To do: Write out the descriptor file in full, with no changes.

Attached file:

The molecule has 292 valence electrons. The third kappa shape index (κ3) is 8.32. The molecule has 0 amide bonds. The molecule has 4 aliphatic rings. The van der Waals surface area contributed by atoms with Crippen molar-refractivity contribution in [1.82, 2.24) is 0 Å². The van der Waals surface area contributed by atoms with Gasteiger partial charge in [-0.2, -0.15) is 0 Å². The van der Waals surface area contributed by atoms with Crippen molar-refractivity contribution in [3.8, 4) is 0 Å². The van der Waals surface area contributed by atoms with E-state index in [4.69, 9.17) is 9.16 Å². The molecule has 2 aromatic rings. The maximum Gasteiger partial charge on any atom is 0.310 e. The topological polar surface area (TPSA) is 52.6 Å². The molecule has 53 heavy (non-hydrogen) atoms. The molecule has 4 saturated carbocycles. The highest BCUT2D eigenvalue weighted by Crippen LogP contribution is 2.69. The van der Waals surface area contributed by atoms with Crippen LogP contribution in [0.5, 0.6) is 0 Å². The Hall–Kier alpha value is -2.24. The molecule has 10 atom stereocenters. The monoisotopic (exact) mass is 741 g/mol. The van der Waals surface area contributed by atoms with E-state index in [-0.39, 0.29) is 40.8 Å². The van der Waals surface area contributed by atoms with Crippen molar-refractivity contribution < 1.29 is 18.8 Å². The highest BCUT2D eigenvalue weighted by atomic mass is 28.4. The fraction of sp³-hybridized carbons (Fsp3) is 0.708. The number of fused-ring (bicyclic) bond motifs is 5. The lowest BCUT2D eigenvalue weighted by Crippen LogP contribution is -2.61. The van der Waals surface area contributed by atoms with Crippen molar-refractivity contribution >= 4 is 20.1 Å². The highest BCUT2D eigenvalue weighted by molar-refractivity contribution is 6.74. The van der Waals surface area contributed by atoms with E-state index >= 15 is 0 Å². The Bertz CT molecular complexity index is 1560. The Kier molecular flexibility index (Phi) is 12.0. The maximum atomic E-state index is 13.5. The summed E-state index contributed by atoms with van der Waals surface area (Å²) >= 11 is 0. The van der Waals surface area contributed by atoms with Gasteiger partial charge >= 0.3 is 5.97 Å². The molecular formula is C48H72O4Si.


The molecule has 292 valence electrons. The third kappa shape index (κ3) is 8.32. The molecule has 0 amide bonds. The molecule has 4 aliphatic rings. The van der Waals surface area contributed by atoms with Crippen molar-refractivity contribution in [1.82, 2.24) is 0 Å². The van der Waals surface area contributed by atoms with Gasteiger partial charge in [-0.2, -0.15) is 0 Å². The van der Waals surface area contributed by atoms with Crippen molar-refractivity contribution in [3.8, 4) is 0 Å². The van der Waals surface area contributed by atoms with E-state index in [4.69, 9.17) is 9.16 Å². The molecule has 2 aromatic rings. The maximum Gasteiger partial charge on any atom is 0.310 e. The topological polar surface area (TPSA) is 52.6 Å². The molecule has 53 heavy (non-hydrogen) atoms. The molecule has 4 saturated carbocycles. The highest BCUT2D eigenvalue weighted by Crippen LogP contribution is 2.69. The van der Waals surface area contributed by atoms with Crippen LogP contribution in [0.5, 0.6) is 0 Å². The Hall–Kier alpha value is -2.24. The molecule has 10 atom stereocenters. The monoisotopic (exact) mass is 741 g/mol. The van der Waals surface area contributed by atoms with E-state index in [-0.39, 0.29) is 40.8 Å². The van der Waals surface area contributed by atoms with Crippen molar-refractivity contribution < 1.29 is 18.8 Å². The highest BCUT2D eigenvalue weighted by atomic mass is 28.4. The fraction of sp³-hybridized carbons (Fsp3) is 0.708. The number of fused-ring (bicyclic) bond motifs is 5. The lowest BCUT2D eigenvalue weighted by Crippen LogP contribution is -2.61. The van der Waals surface area contributed by atoms with Crippen molar-refractivity contribution >= 4 is 20.1 Å². The highest BCUT2D eigenvalue weighted by molar-refractivity contribution is 6.74. The van der Waals surface area contributed by atoms with E-state index >= 15 is 0 Å². The Bertz CT molecular complexity index is 1560. The Kier molecular flexibility index (Phi) is 12.0. The maximum atomic E-state index is 13.5. The summed E-state index contributed by atoms with van der Waals surface area (Å²) >= 11 is 0. The van der Waals surface area contributed by atoms with Gasteiger partial charge >= 0.3 is 5.97 Å². The molecular formula is C48H72O4Si.